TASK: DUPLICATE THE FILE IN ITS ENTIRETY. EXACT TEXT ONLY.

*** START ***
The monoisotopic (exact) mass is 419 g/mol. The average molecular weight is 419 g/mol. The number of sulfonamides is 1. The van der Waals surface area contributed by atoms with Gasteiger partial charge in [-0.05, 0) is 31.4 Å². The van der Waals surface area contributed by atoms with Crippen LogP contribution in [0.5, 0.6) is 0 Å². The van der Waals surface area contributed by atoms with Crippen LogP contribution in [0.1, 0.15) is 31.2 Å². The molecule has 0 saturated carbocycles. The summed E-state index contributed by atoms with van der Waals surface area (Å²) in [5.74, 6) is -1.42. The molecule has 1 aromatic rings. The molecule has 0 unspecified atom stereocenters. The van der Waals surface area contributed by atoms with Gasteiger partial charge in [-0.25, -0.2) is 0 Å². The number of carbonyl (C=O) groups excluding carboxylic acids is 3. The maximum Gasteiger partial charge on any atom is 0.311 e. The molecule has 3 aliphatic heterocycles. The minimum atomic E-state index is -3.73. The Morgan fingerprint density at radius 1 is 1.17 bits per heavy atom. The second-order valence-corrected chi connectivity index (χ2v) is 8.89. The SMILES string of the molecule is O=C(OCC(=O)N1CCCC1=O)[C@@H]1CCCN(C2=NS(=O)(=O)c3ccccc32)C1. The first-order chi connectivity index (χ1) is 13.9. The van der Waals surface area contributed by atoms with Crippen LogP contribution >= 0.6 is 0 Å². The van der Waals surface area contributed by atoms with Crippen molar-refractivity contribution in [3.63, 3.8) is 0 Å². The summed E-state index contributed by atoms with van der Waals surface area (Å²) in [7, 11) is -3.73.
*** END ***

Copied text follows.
The monoisotopic (exact) mass is 419 g/mol. The average molecular weight is 419 g/mol. The number of sulfonamides is 1. The van der Waals surface area contributed by atoms with Gasteiger partial charge in [-0.05, 0) is 31.4 Å². The van der Waals surface area contributed by atoms with Crippen LogP contribution in [0.5, 0.6) is 0 Å². The van der Waals surface area contributed by atoms with Crippen LogP contribution in [0.1, 0.15) is 31.2 Å². The molecule has 0 saturated carbocycles. The summed E-state index contributed by atoms with van der Waals surface area (Å²) in [5.74, 6) is -1.42. The molecule has 1 aromatic rings. The molecule has 0 unspecified atom stereocenters. The van der Waals surface area contributed by atoms with Gasteiger partial charge in [-0.25, -0.2) is 0 Å². The number of carbonyl (C=O) groups excluding carboxylic acids is 3. The maximum Gasteiger partial charge on any atom is 0.311 e. The molecule has 3 aliphatic heterocycles. The minimum atomic E-state index is -3.73. The Morgan fingerprint density at radius 1 is 1.17 bits per heavy atom. The second-order valence-corrected chi connectivity index (χ2v) is 8.89. The SMILES string of the molecule is O=C(OCC(=O)N1CCCC1=O)[C@@H]1CCCN(C2=NS(=O)(=O)c3ccccc32)C1. The first-order chi connectivity index (χ1) is 13.9. The van der Waals surface area contributed by atoms with Crippen LogP contribution >= 0.6 is 0 Å². The van der Waals surface area contributed by atoms with Crippen molar-refractivity contribution in [3.63, 3.8) is 0 Å². The summed E-state index contributed by atoms with van der Waals surface area (Å²) in [7, 11) is -3.73.